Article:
Join Our Mailing List

Sponsor Us!

The Holocaust:
What Makes the Holocaust Unique?


The Holocaust: Table of Contents | Glossary of Terms | Introductory History


Print Friendly and PDF

The eminent Jewish philosopher, Emil Fackenheim, offers a concise outline of the distinguishing characteristics of the Holocaust in his book, To Mend the World:

  • The "Final Solution" was designed to exterminate every single Jewish man, woman and child. The only Jews who would have conceivably survived had Hitler been victorious were those who somehow escaped discovery by the Nazis.
  • Jewish birth (actually mere evidence of "Jewish blood") was sufficient to warrant the punishment of death. Fackenheim notes that this feature distinguished Jews from Poles and Russians who were killed because there were too many of them, and from "Aryans" who were not singled out unless they chose to single themselves out. With the possible exception of Gypsies, he adds, Jews were the only people killed for the "crime" of existing.
  • The extermination of the Jews had no political or economic justification. It was not a means to any end; it was an end in itself. The killing of Jews was not considered just a part of the war effort, but equal to it; thus, resources that could have been used in the war were diverted instead to the program of extermination.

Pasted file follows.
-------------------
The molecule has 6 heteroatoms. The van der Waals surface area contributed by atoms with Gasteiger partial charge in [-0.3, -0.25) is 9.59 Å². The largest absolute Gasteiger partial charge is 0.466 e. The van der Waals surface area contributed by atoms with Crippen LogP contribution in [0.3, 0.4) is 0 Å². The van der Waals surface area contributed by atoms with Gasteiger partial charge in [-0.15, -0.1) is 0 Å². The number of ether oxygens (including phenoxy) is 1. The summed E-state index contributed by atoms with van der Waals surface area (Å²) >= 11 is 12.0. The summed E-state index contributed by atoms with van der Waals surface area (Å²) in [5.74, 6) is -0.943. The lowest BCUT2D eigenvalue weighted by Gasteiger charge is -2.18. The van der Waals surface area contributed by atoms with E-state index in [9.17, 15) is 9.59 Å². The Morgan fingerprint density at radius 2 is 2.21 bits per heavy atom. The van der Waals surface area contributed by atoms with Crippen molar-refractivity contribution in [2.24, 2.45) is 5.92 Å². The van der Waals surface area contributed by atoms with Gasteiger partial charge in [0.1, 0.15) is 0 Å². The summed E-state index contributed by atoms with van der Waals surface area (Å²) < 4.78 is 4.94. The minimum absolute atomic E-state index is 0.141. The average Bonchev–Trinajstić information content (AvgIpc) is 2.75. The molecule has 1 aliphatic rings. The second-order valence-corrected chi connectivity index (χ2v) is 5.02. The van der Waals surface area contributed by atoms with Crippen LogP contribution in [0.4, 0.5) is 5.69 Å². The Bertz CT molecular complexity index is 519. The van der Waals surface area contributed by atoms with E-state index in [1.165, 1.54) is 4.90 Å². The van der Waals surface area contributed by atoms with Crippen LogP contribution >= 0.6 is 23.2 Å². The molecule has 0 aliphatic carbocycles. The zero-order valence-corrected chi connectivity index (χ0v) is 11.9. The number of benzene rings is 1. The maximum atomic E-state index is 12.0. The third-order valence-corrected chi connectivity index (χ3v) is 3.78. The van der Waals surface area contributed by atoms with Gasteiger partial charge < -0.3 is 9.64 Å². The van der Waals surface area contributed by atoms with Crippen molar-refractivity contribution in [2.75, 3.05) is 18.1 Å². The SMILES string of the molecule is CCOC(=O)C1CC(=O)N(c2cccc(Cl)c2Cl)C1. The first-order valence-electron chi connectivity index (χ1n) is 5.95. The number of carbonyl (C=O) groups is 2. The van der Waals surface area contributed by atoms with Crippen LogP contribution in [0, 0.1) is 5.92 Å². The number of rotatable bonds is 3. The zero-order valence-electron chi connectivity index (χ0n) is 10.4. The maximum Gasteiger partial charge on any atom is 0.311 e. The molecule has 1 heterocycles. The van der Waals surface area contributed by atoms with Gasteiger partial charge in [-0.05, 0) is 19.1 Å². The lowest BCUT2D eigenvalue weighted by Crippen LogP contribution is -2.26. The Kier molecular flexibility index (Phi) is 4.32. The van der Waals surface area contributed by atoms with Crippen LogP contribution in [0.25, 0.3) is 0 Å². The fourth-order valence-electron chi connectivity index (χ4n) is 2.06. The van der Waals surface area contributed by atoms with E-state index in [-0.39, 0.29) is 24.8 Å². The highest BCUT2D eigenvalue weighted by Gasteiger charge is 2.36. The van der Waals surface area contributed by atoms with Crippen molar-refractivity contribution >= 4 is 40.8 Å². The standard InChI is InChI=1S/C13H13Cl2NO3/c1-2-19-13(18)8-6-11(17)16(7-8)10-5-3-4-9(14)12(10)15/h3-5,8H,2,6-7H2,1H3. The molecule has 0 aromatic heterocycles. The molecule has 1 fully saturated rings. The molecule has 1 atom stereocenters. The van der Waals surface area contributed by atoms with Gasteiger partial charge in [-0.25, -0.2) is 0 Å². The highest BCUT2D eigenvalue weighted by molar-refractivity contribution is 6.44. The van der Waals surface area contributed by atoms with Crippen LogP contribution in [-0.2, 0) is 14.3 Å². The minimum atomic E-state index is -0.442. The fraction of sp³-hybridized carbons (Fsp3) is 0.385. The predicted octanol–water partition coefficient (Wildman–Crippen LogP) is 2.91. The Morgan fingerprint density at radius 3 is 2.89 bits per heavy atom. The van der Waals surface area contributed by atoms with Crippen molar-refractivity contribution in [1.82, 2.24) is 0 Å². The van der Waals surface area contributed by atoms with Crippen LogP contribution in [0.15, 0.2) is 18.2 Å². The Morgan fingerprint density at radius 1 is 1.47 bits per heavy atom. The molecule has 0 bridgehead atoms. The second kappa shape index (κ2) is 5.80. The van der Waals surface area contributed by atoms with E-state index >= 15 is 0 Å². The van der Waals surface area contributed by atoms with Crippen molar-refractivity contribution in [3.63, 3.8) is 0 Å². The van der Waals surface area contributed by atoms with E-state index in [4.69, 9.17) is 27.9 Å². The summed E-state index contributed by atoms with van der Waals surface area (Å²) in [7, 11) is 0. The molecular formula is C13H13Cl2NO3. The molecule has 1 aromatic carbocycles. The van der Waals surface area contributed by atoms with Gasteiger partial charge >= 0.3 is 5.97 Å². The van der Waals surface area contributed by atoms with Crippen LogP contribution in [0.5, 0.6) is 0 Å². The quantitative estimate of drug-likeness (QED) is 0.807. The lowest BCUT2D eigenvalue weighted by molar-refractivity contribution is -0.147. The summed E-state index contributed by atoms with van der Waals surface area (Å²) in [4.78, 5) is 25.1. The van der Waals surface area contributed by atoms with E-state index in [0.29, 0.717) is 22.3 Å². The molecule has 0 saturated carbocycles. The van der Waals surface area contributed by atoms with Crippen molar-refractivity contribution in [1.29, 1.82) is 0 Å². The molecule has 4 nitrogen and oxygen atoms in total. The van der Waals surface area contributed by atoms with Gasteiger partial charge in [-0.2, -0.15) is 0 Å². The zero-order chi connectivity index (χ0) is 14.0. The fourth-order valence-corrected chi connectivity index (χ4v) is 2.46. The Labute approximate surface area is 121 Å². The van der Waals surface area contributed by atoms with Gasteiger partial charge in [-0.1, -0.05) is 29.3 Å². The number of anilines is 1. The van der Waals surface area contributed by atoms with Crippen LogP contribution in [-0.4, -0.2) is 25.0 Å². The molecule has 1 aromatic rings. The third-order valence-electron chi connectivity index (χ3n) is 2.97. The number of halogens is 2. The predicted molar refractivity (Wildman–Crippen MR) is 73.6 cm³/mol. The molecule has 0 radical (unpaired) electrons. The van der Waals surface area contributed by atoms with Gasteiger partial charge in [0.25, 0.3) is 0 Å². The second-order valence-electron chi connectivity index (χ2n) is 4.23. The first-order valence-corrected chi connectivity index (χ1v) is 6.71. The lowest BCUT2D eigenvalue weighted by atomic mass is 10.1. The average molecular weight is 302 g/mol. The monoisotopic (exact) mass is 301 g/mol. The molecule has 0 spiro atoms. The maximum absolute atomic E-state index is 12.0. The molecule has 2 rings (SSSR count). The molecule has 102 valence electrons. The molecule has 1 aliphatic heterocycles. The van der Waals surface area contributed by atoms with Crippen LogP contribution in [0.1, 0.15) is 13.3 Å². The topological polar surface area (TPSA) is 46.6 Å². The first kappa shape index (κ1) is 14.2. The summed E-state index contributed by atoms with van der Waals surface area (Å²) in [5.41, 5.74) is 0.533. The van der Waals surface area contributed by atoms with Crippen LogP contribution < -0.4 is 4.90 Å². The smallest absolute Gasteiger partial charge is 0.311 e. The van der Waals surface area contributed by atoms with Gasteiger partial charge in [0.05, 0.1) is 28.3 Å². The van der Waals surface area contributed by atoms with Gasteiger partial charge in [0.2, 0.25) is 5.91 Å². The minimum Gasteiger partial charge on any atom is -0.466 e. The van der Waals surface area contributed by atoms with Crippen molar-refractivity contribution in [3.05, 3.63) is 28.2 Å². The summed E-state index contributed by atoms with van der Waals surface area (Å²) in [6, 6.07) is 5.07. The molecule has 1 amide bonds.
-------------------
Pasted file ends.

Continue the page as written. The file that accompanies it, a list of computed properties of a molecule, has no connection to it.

• The people who carried out the "Final Solution" were primarily average citizens. Fackenheim calls them "ordinary job holders with an extraordinary job." They were not perverts or sadists. "The tone-setters," he says, "were ordinary idealists, except that their ideals were torture and murder." Someone else once wrote that Germany was the model of civilized society. What was perverse, then, was that the Germans could work all day in the concentration camps and then go home and read Schiller and Goethe while listening to Beethoven.

Other examples of mass murder exist in human history, such as the atrocities committed by Pol Pot in Cambodia and the Turkish annihilation of the Armenians. But none of those other catastrophes, Fackenheim argues, contain more than one of the characteristics described above.

Jews do not need to compete in a morbid contest as to who has suffered the most in history. It is important, however, to explain why the Holocaust is a unique part of human history.


Sources: Emil Fackenheim, To Mend the World, (IN: Indiana University Press, 1994).

Back to Top